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Shemini Atzeret is the holiday that follows immediately after the seventh day of Sukkot. Literally, Shemini Atzeret means “the eighth [day] of assembly.” The Torah designates this day as one of solemn assembly and prohibits labor.
Shemini Atzeret serves to conclude the holiday of Sukkot, although it technically stands as its own festival. In this way Sukkot begins with a yom tov (full holiday) and ends with a yom tov, while the days in between are the intermediate festival days (hol ha-mo’ed). Thus, the concluding holiday acts as a transitional day leading the worshipper out of the various levels of meaning inherent in Sukkot. The community assembles again to end the festival.
Jewish tradition has attributed various meanings to Shemini Atzeret, to which the Torah offers little justification. One example: The Rabbis say that the festival is God’s way to retain closeness with the Jewish people for a little while longer; Sukkot was a pilgrimage festival in which the nation gathered in Jerusalem during Temple times. The addition of Shemini Atzeret delayed their departure briefly.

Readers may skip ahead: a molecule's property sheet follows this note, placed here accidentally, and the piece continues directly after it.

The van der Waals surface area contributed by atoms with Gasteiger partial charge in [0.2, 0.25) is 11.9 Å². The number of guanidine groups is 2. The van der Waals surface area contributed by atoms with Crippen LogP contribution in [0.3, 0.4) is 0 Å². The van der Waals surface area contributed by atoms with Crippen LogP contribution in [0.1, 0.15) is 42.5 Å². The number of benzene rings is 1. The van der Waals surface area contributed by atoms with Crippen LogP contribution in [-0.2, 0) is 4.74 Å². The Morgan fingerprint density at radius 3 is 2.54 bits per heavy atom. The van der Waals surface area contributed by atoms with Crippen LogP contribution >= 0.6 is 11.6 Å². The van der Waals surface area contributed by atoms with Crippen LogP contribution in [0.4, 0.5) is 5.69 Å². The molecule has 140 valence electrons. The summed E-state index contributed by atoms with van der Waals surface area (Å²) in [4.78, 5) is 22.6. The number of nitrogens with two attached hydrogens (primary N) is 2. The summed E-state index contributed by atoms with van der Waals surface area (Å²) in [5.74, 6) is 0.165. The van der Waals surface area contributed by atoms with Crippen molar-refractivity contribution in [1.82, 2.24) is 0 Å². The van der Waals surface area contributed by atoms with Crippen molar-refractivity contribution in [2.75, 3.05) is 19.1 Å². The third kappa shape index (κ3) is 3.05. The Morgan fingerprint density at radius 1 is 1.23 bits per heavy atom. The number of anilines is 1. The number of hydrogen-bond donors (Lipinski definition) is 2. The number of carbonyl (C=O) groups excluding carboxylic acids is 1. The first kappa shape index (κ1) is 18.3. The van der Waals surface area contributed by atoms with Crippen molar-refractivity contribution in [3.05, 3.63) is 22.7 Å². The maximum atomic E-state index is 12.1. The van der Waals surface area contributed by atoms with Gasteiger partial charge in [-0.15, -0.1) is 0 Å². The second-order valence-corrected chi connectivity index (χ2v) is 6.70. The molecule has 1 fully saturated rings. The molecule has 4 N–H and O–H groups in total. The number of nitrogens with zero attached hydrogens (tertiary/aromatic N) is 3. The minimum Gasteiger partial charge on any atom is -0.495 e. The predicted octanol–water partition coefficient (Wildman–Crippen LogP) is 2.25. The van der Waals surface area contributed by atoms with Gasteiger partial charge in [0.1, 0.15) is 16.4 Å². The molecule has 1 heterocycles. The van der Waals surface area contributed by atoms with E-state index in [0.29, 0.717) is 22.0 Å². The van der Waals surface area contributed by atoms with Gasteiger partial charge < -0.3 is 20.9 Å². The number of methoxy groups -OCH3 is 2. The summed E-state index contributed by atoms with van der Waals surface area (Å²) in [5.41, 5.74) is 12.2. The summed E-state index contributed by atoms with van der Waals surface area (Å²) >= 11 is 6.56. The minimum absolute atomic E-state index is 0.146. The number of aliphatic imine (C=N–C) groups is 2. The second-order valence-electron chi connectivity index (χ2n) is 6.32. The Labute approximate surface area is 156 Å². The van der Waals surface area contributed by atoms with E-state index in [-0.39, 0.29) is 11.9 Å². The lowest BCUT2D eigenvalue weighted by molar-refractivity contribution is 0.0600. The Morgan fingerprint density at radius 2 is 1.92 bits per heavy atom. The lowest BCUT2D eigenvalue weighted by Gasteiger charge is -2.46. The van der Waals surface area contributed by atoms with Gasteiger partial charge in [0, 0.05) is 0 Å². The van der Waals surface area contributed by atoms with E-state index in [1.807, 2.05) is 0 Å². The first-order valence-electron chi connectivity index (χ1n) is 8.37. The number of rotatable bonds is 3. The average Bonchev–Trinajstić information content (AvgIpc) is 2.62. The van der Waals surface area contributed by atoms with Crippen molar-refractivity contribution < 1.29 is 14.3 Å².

It is customary to read the book of Ecclesiastes (Kohelet) on the Sabbath of the intermediate days of Sukkot. However, should there be no Sabbath on those days, Ecclesiastes is read on Shemini Atzeret. The theme of Ecclesiastes is very fitting for this holiday, as it emphasizes that all of nature is a closed system, and life itself can appear to be a futile journey.
The dynamic that fights off this sense of futility is the individual’s relationship with God. The nature themes and the spiritual musings found in Ecclesiastes mirror many of the themes of Sukkot, and we are reminded of them once again on Shemini Atzeret as we close the holiday. The prayer for rain recited on Shemini Atzeret provides a further thematic link with nature and perhaps hints at the ancient Sukkot water libation festival.
In Israel and in liberal congregations, Shemini Atzeret and Simchat Torah are celebrated on the same day. In all other congregations Simchat Torah is celebrated the day after Shemini Atzeeret, following the tradition of adding an additional day to festivals in the Diaspora.
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